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Crop Field Scouting Turns Up More than Pests

Crop Field Scouting Turns Up More than Pests

Joplin tornado debris, bacteria and armyworms found in southwest Missouri corn and wheat fields.

The biggest surprise in wheat and cornfields in southwest Missouri last week was debris from the Joplin tornado.

Tim Schnakenberg scouted corn and wheat fields in Dade and Barton counties – a weekly spring routine for the University of Missouri Extension agronomy specialist. "It was sobering because I found debris like miscellaneous papers, a utility bill, a canceled check, cards, a photo and building materials from Joplin," he says.

The fields were also saturated from recent rains and the corn was in need of sunshine and heat. Much of the corn in this region of southwest Missouri had been replanted and the older corn was small and undeveloped for its age. Corn ranged from just spiking (VE) to about the V5 stage. 

"Color of the leaves was surprisingly good for the amount of rainfall we have had. Leaves of the older corn still showed some signs of the hail from a week or two ago," Schnakenberg notes.

The most obvious issue found on older stage corn was whitish oval spots on the leaves, he reported. These spots had no margin, indicating that it is possibly bacteria called Holcus leaf spot.  This occurs occasionally following a hailstorm or strong windstorm that brings in the bacteria for infection. 

"This condition is considered to be fairly benign to the plant since it does not produce fruiting structures in the lesions following infection.  For this reason it is believed that the plant should outgrow the problem with time once growing conditions improve," Schnakenberg says.

Armyworms in check

Insect activity appears to be minimal, although reports of more significant feeding have come from areas in Stone and Barry counties. Signs of true armyworm feeding were found this week but nothing significant in number.

"This can change quickly with warmer, dryer growing conditions, so farmers should continue watching the crop for this development," Schnakenberg says.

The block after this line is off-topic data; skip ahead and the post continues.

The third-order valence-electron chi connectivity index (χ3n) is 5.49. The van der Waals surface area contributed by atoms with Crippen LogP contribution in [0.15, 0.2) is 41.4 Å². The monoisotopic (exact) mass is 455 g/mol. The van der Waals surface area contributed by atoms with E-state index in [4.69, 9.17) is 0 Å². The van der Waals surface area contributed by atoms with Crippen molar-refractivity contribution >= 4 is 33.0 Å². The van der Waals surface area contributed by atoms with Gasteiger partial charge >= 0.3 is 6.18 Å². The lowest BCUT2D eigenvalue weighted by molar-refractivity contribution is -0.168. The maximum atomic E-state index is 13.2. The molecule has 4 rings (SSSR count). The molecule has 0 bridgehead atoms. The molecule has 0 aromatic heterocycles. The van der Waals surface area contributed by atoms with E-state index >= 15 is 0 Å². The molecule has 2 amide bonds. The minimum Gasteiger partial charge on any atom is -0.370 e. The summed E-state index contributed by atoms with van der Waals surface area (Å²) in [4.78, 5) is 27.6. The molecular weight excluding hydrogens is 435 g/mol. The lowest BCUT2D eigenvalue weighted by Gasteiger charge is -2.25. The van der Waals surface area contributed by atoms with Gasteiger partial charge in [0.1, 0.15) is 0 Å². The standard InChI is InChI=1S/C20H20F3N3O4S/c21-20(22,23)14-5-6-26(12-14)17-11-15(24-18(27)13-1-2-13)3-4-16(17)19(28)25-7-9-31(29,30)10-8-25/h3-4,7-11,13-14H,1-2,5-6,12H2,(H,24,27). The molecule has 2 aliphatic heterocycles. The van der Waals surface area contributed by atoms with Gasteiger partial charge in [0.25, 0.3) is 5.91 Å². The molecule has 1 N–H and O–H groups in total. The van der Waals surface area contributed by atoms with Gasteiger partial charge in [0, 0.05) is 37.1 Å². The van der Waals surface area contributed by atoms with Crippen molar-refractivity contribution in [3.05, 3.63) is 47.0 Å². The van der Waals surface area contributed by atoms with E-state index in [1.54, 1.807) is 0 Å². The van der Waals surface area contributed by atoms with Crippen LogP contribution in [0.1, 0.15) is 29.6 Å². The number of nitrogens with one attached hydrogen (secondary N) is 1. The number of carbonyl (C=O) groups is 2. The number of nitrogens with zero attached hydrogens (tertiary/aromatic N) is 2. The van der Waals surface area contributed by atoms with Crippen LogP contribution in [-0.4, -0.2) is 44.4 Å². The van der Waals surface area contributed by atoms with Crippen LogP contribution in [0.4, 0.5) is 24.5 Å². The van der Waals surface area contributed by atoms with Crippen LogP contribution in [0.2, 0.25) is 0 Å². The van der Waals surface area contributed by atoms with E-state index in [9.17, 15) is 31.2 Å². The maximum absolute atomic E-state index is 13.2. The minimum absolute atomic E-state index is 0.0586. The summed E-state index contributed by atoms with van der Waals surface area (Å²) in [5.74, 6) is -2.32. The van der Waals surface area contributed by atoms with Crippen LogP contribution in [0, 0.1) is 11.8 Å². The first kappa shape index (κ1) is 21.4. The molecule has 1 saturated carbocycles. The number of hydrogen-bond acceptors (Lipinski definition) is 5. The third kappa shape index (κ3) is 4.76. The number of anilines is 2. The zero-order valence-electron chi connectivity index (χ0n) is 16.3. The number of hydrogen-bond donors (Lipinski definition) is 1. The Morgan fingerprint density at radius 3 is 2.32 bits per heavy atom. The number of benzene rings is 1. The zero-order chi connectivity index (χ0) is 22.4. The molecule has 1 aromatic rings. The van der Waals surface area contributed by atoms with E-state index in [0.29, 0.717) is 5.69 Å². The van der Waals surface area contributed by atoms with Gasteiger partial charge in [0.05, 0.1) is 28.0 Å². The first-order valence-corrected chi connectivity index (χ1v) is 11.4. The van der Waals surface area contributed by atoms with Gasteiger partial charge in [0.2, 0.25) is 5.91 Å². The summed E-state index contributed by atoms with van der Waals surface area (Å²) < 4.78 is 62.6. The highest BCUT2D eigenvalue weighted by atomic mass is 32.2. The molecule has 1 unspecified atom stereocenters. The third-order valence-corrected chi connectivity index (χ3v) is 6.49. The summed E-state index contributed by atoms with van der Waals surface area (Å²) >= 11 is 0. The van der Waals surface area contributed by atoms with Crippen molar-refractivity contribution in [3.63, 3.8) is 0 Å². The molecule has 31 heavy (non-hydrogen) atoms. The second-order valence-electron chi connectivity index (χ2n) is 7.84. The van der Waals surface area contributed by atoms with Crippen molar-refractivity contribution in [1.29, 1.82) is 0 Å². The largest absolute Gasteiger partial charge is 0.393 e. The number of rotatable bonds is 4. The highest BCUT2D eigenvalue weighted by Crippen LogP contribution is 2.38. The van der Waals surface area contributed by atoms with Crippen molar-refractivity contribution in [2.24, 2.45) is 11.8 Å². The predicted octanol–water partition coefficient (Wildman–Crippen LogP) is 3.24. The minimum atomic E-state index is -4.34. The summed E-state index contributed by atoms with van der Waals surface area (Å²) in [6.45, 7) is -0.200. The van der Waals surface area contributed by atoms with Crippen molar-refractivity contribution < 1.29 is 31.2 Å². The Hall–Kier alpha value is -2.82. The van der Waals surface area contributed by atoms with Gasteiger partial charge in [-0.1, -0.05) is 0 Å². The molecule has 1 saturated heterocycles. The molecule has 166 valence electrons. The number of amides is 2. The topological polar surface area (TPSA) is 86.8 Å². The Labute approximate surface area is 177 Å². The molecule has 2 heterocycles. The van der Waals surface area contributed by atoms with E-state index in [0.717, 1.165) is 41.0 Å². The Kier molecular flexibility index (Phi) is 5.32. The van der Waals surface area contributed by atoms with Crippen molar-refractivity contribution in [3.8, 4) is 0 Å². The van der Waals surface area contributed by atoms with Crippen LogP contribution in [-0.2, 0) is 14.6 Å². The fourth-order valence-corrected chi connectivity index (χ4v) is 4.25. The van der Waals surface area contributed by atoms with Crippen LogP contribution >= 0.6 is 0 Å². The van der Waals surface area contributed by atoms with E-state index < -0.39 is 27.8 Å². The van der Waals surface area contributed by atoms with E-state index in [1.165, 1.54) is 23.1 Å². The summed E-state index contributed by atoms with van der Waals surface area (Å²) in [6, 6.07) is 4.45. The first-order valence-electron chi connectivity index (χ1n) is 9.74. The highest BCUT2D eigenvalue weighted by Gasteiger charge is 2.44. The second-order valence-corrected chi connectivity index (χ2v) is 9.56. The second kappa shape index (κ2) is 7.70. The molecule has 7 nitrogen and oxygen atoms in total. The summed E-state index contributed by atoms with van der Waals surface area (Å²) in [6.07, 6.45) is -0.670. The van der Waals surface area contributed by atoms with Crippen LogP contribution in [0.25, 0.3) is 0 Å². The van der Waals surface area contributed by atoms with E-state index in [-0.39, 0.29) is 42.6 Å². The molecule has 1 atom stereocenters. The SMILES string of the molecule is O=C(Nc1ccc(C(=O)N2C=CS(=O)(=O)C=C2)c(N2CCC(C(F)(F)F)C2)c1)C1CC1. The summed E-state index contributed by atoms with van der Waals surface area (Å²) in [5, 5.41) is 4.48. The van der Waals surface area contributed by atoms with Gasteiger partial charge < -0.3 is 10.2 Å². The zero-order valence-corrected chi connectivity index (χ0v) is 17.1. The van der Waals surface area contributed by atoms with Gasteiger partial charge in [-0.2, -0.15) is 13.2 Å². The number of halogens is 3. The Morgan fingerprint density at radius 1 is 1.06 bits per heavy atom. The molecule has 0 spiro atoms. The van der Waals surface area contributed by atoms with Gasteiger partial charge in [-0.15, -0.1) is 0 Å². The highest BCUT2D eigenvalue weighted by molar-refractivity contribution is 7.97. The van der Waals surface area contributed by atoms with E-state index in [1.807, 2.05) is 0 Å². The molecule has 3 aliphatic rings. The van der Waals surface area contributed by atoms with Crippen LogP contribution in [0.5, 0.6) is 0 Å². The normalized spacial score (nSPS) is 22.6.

The threshold for treatment of true armyworms in small corn is when 25% or more of the plants are being damaged. The true armyworms that Schnakenberg found were still small, but this can change quickly with warmer weather. Growers should scout for armyworm activity including leaf feeding higher in the canopy and clipped heads as harvest gets closer.

The threshold for treatment of armyworms is when four or more half-grown or larger worms are seen per square foot and before two to three percent of the heads are cut from the stems.

"Scouting is most successfully achieved at dusk or dawn since they do most of their feeding at night. They often remain in the plant debris during the day," the agronomist says.

Wheat field progress

Wheat fields were developing slowly and are at the watery ripe kernel stage of development. The crop will very quickly be in the milk stage.

"The most pronounced symptoms found in many fields were the purple and yellow flag leaves that were due to the Barley Yellow Dwarf virus.  This virus was most likely infected by aphids last fall," Schnakenberg says.

"Highly productive fields should be scouted in the late fall for aphid activity.  Treatment at key times may help to prevent this virus infection. There is nothing that can be done to the crop at this stage."

Some fields showed infection from loose smut, showing the signs of black sooty mold on the heads.  Seed treatment at planting can guard against some of this infection. "Diseases were developing rapidly due to recent weather conditions but it is past the time to treat for these problems. The primary disease noted was Septoria leaf blotch which was at least half way up the canopy in some fields," Schnakenberg says.

Fields that had been treated with a fungicide were in better shape. For example, in the treated fields, Schnakenberg saw little disease symptoms in the head as well as no Fusarium head scab. 

Source: University of Missouri Southwest News Service

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